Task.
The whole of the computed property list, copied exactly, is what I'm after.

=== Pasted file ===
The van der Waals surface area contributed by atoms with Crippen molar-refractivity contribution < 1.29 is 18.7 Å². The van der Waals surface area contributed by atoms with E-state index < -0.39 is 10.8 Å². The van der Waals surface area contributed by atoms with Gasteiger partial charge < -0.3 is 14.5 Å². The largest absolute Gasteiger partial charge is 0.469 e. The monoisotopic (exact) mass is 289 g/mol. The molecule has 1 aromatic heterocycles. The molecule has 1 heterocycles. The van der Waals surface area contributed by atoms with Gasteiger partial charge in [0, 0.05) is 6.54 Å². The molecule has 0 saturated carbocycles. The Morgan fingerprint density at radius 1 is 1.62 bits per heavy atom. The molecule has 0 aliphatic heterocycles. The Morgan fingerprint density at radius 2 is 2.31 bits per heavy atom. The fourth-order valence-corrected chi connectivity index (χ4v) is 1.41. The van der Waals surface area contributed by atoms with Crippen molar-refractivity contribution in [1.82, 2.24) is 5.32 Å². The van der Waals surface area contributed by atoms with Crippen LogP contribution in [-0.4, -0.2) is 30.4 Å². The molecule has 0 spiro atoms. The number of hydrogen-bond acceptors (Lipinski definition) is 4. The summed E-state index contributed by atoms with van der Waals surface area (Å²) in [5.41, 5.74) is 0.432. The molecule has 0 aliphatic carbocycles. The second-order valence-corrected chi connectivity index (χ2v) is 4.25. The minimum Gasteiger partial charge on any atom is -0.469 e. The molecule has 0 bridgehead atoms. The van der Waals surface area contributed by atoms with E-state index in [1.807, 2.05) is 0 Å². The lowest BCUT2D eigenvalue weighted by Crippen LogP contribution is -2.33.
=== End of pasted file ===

The van der Waals surface area contributed by atoms with Crippen molar-refractivity contribution < 1.29 is 18.7 Å². The van der Waals surface area contributed by atoms with E-state index < -0.39 is 10.8 Å². The van der Waals surface area contributed by atoms with Gasteiger partial charge < -0.3 is 14.5 Å². The largest absolute Gasteiger partial charge is 0.469 e. The monoisotopic (exact) mass is 289 g/mol. The molecule has 1 aromatic heterocycles. The molecule has 1 heterocycles. The van der Waals surface area contributed by atoms with Gasteiger partial charge in [0, 0.05) is 6.54 Å². The molecule has 0 saturated carbocycles. The Morgan fingerprint density at radius 1 is 1.62 bits per heavy atom. The molecule has 0 aliphatic heterocycles. The Morgan fingerprint density at radius 2 is 2.31 bits per heavy atom. The fourth-order valence-corrected chi connectivity index (χ4v) is 1.41. The van der Waals surface area contributed by atoms with Crippen molar-refractivity contribution in [1.82, 2.24) is 5.32 Å². The van der Waals surface area contributed by atoms with Crippen LogP contribution in [-0.4, -0.2) is 30.4 Å². The molecule has 0 spiro atoms. The number of hydrogen-bond acceptors (Lipinski definition) is 4. The summed E-state index contributed by atoms with van der Waals surface area (Å²) in [5.41, 5.74) is 0.432. The molecule has 0 aliphatic carbocycles. The second-order valence-corrected chi connectivity index (χ2v) is 4.25. The minimum Gasteiger partial charge on any atom is -0.469 e. The molecule has 0 bridgehead atoms. The van der Waals surface area contributed by atoms with E-state index in [1.807, 2.05) is 0 Å². The lowest BCUT2D eigenvalue weighted by Crippen LogP contribution is -2.33.